March 25, 2021
Snow White Glacier, New Zealand Withers with Climate Change in 21st Century
Posted by Mauri Pelto
Snow White Glacier in Landsat images from 2002, 2016 and 2021. Point A is an alpine lake, Point B is new proglacial lake location, Point C is lower icefall and Point D the Upper Icefall. Blue arrows indicate glacier flow.
The Snow White Glacier is in the Snow Drift Range and Olivine Wilderness in Mt Aspiring National Park, New Zealand. The glacier flows north from 2400 m on the slopes of Mount Maoriri and Maruiwi through an icefall at 2000 m (D) and a second icefall (C) at 1700 m before taking a sharp eastward turn for the terminus reach and then draining into the Arawhata River. The NIWA glacier monitoring program noted that 30 per cent of New Zealand’s ice that was existed in the late 1970s has been lost in the past 40 years as snowlines have been rising. The retreat has been driven by a series of increasingly warm summers (NIWA, 2019). The NIWA 2021 snowline survey indicated near normal average end of summer snowline despite a La Nina (Drew Lorrey in NZHerald, 2021). Here we report on changes in Snow White Glacier using Landsat and Sentinel imagery from 2002-2021.
In a 2002 Landsat image Snow White Glacier had a wide terminus tongue filling a basin at Point B ~1400 m in elevation, 600 m from a small lake at Point A. The glacier is 400 m wide at the lower icefall and 600 m wide at Point B. By 2016 the lower icefall reach is down to 200 m in width, which means less ice is flowing from high on the glacier to the terminus. As a result the terminus lobe width has been reduced to 300 m and an incipient glacial lake is forming near Point B. By 2020 in a Sentinel image and Digital Globe image the lake forming at Point B is evident fringing much of the glacier. Notice the snowline reaches the upper icefall in 2020, and the icefall at Point C is too narrow to be stable. The lake in the Digital Globe image has an area of 0.1 km2. The icefall connection is less than 100 m wide and will soon disconnect the upper glacier from the terminus. In 2021 Landsat imagery indicates the terminus lake is continuing to expand and the icefall reach is even more tenuous. The glacier has retreated 450 m since 2002. The impending detachment will lead to a jump in the retreat to the new active terminus in the lower icefall, with the 1 km long stagnant tongue left behind.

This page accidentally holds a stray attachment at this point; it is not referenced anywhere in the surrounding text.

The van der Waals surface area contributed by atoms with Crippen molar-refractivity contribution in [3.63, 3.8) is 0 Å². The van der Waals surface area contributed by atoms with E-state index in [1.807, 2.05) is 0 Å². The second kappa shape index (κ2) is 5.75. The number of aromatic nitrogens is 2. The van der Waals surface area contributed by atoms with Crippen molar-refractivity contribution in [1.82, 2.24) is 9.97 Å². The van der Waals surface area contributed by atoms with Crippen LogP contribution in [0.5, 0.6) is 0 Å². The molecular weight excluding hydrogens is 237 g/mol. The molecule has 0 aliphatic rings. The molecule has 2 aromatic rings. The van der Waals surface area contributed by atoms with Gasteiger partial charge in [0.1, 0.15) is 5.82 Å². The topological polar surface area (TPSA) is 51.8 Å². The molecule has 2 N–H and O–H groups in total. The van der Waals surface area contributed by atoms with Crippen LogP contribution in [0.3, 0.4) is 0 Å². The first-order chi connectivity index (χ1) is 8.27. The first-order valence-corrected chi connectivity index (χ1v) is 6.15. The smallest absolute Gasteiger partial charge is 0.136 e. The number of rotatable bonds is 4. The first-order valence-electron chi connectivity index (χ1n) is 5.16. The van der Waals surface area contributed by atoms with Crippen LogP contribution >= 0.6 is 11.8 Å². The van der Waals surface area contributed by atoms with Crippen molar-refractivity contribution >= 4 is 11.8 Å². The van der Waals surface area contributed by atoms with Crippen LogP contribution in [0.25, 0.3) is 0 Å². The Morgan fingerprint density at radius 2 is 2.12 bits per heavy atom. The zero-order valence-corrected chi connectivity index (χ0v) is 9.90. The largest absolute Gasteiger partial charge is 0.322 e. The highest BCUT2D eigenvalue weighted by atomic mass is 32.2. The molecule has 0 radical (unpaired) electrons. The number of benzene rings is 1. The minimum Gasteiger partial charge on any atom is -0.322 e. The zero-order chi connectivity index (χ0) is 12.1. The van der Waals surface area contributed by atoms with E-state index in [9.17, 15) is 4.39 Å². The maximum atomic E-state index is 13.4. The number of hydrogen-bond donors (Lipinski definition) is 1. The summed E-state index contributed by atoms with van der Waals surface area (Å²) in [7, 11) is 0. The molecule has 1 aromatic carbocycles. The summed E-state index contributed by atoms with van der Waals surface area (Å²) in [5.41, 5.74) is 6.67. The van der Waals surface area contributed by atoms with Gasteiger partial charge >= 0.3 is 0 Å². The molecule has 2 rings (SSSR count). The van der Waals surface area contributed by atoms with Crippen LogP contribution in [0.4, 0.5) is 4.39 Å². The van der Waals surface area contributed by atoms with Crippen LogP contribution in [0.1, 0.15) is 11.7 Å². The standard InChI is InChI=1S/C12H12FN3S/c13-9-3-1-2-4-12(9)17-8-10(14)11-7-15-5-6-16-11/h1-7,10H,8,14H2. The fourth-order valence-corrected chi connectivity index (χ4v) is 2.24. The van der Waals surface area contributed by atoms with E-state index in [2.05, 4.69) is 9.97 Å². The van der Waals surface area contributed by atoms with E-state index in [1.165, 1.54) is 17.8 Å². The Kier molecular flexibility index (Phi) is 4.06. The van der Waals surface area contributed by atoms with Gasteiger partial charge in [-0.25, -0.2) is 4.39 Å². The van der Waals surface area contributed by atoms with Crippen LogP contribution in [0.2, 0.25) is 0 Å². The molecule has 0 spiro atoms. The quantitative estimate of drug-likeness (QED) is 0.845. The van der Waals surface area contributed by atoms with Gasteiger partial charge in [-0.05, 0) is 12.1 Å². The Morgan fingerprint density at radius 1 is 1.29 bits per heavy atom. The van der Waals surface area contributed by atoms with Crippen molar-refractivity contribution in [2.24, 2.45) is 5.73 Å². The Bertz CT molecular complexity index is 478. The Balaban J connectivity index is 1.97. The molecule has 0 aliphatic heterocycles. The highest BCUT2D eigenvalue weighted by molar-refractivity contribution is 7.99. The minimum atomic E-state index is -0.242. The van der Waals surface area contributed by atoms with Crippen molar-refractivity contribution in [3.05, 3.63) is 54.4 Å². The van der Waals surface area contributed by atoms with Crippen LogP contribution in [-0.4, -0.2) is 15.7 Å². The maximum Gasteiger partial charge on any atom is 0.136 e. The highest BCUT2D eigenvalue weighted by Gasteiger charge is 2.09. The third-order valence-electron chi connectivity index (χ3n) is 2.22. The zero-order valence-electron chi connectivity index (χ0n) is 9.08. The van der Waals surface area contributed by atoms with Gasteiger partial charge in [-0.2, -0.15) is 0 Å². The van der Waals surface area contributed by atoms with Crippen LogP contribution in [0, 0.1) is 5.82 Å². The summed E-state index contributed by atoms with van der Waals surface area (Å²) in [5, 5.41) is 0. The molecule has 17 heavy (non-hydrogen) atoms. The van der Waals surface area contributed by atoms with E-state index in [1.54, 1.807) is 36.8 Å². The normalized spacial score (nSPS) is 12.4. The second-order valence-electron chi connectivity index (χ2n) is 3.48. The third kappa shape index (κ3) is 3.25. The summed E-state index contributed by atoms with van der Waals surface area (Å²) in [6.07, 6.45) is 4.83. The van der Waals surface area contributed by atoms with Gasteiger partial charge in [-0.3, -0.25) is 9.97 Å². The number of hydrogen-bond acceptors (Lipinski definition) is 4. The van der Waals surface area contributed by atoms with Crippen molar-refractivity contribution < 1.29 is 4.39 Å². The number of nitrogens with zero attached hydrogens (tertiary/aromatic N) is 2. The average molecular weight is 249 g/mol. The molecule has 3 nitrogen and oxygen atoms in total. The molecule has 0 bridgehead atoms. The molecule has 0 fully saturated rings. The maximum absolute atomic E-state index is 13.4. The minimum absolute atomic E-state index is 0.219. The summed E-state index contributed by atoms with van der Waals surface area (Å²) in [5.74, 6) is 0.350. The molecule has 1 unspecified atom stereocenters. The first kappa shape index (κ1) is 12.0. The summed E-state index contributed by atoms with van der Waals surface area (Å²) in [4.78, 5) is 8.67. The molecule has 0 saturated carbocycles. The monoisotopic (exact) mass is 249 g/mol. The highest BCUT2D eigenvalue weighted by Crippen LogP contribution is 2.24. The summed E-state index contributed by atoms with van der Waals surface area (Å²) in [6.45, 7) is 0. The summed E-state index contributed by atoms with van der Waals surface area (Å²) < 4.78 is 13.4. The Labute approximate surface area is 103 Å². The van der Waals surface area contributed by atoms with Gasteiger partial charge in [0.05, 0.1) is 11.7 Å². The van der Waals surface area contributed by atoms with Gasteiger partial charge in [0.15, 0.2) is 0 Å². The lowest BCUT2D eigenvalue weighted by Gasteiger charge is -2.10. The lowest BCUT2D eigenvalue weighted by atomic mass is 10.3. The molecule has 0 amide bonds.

This glaciers retreat parallels that of other glacier in the region such as Gunn Glacier and Donne Glacier, where new alpine lakes have recently formed also. The detachment is quite similar to that of Volta Glacier.
Digital Globe 2020 image of the terminus reach of Snow White Glacier indicating new lake near Point B.
Snow White Glacier in Sentinel and Digital Globe image from 2020. Point A is an alpine lake, Point B is a new proglacial lake, Point C is the lower icefall and Point D the Upper Icefall.
Topographic map of Snow White Glacier from NZTopo Map